“What I love about Texans are their sincere friendliness and openness. Genuine leaders tend to grow here,” Nelda said. “There’s something about the wide-open spaces that creates a certain type of person. I grew up around nature, and nature is my biggest inspiration. I have a love for the creative world, anything from insects to plants. Austin is the place to be for the arts, and it’s exciting to see how everything happening here influences the rest of the world.”
Working eight years as an elementary school art teacher was the catalyst that sparked her love of art. “It was just beautiful watching children's eyes open to the creativity within themselves and foster a love for creative expression,” she said.
Karl’s passion for music and sound spans from equipment to the techniques involved in producing music to the music itself. “To me, music is an expression of emotion. Nelda has shared her interests with me, broadened my exposure to the arts and introduced the beauty of all the arts to me,” he said.
“Giving is my love language”
Nelda’s connection with UT began while her daughter was a UT student. She became friends with faculty and students alike and was inspired by UT’s solid tradition of being in the forefront of education.
“I got to know different areas of the university and really connected with the energy of the students, the staff and the way Austin revolves around the university. So much that has happened in Austin’s culture and in the arts has been influenced by The University of Texas.”
Through the Studio’s philanthropic arm, The Buckman Fund, they are helping the next generation of creatives develop innovative technology or design solutions to reach new heights. “Giving is my love language. The little bit that I can give might transform something, not just for one generation but for many generations to come,” said Nelda.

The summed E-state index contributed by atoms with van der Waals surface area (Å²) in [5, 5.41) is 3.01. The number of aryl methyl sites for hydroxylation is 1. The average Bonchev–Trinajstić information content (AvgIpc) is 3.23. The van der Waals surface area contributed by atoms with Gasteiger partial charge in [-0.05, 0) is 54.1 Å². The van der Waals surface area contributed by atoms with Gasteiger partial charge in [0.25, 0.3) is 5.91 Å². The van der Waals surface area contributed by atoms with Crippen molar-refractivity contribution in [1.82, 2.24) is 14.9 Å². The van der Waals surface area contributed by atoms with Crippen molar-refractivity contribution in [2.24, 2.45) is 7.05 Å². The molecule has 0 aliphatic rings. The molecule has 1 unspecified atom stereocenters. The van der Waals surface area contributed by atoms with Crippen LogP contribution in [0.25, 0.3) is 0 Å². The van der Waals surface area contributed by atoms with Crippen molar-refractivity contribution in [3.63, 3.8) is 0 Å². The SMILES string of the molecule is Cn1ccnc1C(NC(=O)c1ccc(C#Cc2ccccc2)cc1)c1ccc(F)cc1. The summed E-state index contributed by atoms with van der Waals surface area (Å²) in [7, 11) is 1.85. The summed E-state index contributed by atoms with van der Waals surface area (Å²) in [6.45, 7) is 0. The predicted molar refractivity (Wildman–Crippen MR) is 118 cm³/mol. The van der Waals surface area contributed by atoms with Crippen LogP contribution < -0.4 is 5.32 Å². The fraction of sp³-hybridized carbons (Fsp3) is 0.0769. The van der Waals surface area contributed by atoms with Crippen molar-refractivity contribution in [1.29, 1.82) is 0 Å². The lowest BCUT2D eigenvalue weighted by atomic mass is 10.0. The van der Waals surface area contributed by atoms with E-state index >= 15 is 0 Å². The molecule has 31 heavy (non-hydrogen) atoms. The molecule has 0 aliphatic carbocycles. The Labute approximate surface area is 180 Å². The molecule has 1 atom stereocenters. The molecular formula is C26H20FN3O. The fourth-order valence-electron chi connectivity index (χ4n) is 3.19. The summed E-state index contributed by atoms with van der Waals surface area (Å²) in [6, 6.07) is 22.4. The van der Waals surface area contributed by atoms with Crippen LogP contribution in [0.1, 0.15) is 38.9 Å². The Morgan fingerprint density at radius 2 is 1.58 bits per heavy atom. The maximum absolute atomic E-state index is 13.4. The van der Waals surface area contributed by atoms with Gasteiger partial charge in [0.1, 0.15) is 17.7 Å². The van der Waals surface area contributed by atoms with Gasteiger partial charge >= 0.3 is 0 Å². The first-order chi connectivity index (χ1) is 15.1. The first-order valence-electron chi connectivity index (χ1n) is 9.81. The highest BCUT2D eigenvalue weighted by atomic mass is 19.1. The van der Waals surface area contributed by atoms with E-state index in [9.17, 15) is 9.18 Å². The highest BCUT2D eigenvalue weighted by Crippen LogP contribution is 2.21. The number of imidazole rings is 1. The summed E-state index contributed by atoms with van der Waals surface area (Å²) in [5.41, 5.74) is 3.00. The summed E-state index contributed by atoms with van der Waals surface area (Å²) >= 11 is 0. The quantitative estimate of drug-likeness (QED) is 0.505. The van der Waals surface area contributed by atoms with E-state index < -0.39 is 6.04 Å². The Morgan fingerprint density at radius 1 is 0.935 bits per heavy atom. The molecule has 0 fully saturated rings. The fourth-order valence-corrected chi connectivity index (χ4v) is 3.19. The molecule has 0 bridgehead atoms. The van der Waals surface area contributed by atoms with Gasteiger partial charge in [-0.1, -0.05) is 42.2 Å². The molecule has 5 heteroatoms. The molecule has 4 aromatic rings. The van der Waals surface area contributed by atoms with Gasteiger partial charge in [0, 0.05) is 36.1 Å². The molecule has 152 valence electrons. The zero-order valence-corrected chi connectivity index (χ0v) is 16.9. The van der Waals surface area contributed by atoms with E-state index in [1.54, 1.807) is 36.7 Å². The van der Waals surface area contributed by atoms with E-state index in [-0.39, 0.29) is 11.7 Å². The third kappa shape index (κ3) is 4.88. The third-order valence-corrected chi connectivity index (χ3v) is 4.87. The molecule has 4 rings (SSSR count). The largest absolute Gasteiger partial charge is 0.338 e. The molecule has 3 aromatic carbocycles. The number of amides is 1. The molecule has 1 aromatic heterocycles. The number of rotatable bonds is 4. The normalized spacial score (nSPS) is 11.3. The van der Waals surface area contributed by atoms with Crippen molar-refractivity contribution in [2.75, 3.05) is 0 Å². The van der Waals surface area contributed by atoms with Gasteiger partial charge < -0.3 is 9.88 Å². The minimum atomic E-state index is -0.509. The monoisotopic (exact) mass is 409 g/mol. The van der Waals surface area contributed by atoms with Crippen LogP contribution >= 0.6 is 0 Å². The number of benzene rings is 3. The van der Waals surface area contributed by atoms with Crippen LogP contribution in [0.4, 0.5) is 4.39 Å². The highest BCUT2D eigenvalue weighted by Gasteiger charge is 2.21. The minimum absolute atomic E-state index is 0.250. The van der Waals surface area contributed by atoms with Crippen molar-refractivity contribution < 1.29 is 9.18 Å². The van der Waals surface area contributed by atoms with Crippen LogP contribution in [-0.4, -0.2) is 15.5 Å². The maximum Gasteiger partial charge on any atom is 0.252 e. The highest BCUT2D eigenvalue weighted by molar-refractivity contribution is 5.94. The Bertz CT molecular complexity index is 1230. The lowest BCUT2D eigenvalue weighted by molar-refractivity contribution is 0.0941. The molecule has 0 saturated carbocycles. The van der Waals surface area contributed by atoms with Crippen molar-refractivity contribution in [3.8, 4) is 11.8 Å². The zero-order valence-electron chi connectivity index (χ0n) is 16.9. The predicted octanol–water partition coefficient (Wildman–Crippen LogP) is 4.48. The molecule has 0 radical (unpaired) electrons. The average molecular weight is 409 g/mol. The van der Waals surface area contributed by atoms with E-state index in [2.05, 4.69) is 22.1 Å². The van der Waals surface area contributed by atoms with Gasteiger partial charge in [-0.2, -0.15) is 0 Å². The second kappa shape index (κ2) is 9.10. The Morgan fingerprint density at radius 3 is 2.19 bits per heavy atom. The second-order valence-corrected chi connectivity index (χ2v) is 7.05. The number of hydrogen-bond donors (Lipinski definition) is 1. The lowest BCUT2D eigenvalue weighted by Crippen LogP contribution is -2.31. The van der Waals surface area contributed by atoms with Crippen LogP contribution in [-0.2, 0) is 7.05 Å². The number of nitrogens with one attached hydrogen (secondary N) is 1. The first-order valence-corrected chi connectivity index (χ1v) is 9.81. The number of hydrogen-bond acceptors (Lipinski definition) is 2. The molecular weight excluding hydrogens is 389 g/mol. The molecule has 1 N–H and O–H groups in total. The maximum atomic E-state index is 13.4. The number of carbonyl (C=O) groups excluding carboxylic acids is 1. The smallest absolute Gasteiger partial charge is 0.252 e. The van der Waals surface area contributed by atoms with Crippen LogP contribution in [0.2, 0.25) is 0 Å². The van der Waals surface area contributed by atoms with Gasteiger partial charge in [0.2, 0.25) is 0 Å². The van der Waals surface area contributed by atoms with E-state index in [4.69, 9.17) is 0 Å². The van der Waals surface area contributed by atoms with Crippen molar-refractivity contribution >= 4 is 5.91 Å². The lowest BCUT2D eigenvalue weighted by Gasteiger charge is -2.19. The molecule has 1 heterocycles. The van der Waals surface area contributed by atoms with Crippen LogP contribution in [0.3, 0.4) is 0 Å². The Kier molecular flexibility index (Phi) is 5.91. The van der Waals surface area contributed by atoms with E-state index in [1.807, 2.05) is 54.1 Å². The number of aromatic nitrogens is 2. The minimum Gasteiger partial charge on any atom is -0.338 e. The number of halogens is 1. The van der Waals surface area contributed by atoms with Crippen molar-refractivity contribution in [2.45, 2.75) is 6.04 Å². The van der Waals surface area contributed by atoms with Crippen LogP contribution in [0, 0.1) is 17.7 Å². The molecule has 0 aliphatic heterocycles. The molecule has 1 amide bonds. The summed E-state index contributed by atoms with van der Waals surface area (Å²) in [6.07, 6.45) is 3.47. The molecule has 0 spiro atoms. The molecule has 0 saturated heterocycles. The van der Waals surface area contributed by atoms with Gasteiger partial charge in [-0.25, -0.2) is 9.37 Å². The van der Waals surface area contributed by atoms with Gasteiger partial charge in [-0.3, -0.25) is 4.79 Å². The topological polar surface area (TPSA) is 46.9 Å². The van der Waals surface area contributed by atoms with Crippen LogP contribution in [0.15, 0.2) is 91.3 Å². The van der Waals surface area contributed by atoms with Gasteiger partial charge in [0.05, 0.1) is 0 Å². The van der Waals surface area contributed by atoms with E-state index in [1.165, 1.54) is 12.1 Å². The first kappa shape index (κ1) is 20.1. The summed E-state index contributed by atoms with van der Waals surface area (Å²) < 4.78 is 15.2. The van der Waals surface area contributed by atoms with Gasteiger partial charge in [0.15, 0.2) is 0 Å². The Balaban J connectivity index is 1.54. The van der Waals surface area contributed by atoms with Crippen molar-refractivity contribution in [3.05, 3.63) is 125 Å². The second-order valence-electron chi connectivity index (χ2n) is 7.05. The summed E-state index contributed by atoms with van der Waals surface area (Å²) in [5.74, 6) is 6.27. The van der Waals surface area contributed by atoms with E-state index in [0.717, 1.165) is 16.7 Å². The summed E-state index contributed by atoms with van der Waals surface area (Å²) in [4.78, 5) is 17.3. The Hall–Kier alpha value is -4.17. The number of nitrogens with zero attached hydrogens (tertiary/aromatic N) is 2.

Karl was inspired by his family’s tradition of giving. He watched his grandmother and his father give to others, always from the heart. “With Nelda, philanthropy has taken on a whole new chapter. I love seeing her light up and being able to give. It’s healing to help others,” he said.
“Giving back is important to Karl and me,” said Nelda. “We give for the next generation and for the generation following them. It's a continuous cycle. People can help make other people successful, and creativity is a part of that. Our changing world is evolving at such speed that the only way to continue to stay on top of that is through funding and gifting. It is truly like touching the future.”
Creativity, the job of the future
Immersive art experiences are captivating the senses of people around the world, and once the Buckman Center is completed, students will have a new laboratory space to collaborate, design, build and test immersive experiences.
“The Buckman Center offers an opportunity for us to establish onsite capabilities to work with immersive media technologies, enhance our curriculum and ultimately catapult our students into the future,” said Michael Baker, chair of the Department of Arts and Entertainment Technologies. “The center has great potential impact. There is so much happening in the immersive media space industry, and there are many questions. The center will give us the ability to work with partners and begin answering some of those questions.”